extra work goes into digging into individual checkbooks and we were just
trying to save them some money by not having to do that.
The court finds that the plaintiffs have established that the health insurance
premiums were paid by the individual shareholders of Jahnke & Sons. While the bills
were paid by checks issued on the corporate account, the payments were treated as
distributions to the shareholders.
Although defendant Blue Cross attempts to impeach the plaintiffs’ position, the
court finds that the grounds offered do not justify the conclusion that the payments
were made by the individual shareholders. The defendant’s arguments center heavily
on the validity of the plaintiffs’ actions under applicable federal tax law. Thus, they
argue that any deductions by the shareholders would not have been proper under I.R.C.
§ 162(l). But the ultimate validity of the shareholder’s returns under federal tax law is
not an issue before the court, and in any event does not discredit the clear and credible
evidence from both Mary Jahnke and Gary Edwards that the payments were adopted as
a convenience to Edwards. The payments were, and were intended to be, distributions
from the corporation.
In this regard, the court stresses that both Mary Jahnke and Gary Edwards
testified with particular credibility. Further, the intention to treat the premium
documentation. Edwards made no notation of any expenses for the payment of health
care premiums in the corporation’s Form 1120 tax returns. Instead, the premium
payments are shown as distributions in the K-1 tax returns of the individual
shareholders. And the premium payments were also discretely treated in Edwards’s
contemporaneous ledgers, in order to facilitate their separate treatment as distributions.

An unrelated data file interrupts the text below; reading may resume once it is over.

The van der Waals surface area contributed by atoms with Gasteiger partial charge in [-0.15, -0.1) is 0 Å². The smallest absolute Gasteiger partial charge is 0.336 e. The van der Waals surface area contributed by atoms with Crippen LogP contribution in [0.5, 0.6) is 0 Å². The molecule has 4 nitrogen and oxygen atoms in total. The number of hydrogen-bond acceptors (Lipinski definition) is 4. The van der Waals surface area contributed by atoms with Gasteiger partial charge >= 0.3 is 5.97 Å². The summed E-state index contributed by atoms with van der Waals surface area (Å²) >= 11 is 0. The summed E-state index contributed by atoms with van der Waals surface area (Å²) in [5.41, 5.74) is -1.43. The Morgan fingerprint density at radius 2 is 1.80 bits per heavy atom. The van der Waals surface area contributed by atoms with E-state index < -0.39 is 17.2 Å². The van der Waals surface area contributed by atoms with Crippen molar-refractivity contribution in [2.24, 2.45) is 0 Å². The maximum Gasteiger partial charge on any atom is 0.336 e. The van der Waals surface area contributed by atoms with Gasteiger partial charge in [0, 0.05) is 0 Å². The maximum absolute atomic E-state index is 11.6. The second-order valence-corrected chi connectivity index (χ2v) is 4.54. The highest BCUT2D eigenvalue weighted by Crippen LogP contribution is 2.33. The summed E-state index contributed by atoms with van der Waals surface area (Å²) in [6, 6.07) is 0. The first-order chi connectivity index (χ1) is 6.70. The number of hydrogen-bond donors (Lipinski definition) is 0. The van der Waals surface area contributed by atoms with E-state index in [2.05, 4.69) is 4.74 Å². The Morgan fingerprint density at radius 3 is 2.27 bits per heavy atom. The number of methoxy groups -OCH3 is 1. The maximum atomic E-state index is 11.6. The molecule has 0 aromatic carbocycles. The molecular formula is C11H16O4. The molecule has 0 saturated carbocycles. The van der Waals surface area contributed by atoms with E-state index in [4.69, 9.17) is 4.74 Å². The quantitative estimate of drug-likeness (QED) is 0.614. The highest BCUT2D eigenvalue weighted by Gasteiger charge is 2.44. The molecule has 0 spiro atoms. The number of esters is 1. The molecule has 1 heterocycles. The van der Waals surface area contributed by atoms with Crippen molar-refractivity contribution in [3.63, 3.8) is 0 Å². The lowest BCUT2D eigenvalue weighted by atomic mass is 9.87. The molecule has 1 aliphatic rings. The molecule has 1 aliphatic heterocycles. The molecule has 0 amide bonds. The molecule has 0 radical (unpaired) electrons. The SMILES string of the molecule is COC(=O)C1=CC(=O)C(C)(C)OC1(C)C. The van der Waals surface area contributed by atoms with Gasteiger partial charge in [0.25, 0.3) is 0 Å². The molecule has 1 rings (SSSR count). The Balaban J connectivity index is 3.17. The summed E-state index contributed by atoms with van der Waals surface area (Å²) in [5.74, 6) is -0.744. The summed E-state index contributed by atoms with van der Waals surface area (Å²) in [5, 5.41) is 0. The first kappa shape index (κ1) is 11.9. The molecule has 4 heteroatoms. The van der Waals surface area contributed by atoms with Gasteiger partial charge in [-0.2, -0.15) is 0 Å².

As a result, the court finds that Blue Cross has failed to demonstrate that ERISA
is applicable to the present action. This action was removed by Blue Cross, solely on the
grounds of complete ERISA preemption (Dkt. 1, at ¶ 8, 10). Under 28 U.S.C. § 1447(c),
“[i]f at any time before final judgment it appears that the district court lacks subject
matter jurisdiction, the case shall be remanded.” Because ERISA, the only basis for Blue
Cross’s removal of the action, is inapplicable to the plaintiffs’ claims pursuant to the
safe harbor, the court is without subject matter jurisdiction to hear the case. See Arndt v.
Concert Health Plan Ins., No 8:09-CV-1239-T, 2010 WL 151996, *4 (M.D. Fla. 2010)
(remanding action to state court after insurer failed to show safe harbor to ERISA
inapplicable); Mapp v. American General Assur., 589 F.Supp.2d 1257, 1265 (M.D. Ala.
2008) (because “the plan falls within the safe harbor and does not qualify as an
employee-welfare-benefit plan within the meaning of ERISA … the court is without
subject-matter jurisdiction”); Kerr v. Untied Teacher Assocs., 313 F.Supp.2d 617, 620
(S.D.W.Va. 2004) (finding a lack of subject matter jurisdiction and remanding action
since “the policy appears to fit all of the characteristics of the safe harbor provision, or at
least Defendant has not shown that it does not”).
At the hearing, plaintiffs expressly requested that the action be remanded back to
state court, and the court indicated that this was the appropriate result. (Tr. 93, 100).
Consistent with the court’s conclusions at the hearing, the court finds that ERISA does
not preempt Plaintiffs’ claim, and there is no federal question to serve as a basis for
subject matter jurisdiction. The plaintiffs’ request for remand in accordingly granted.
SO ORDERED this 6th day of August, 2012.
s/ J. Thomas Marten
J. THOMAS MARTEN, JUDGE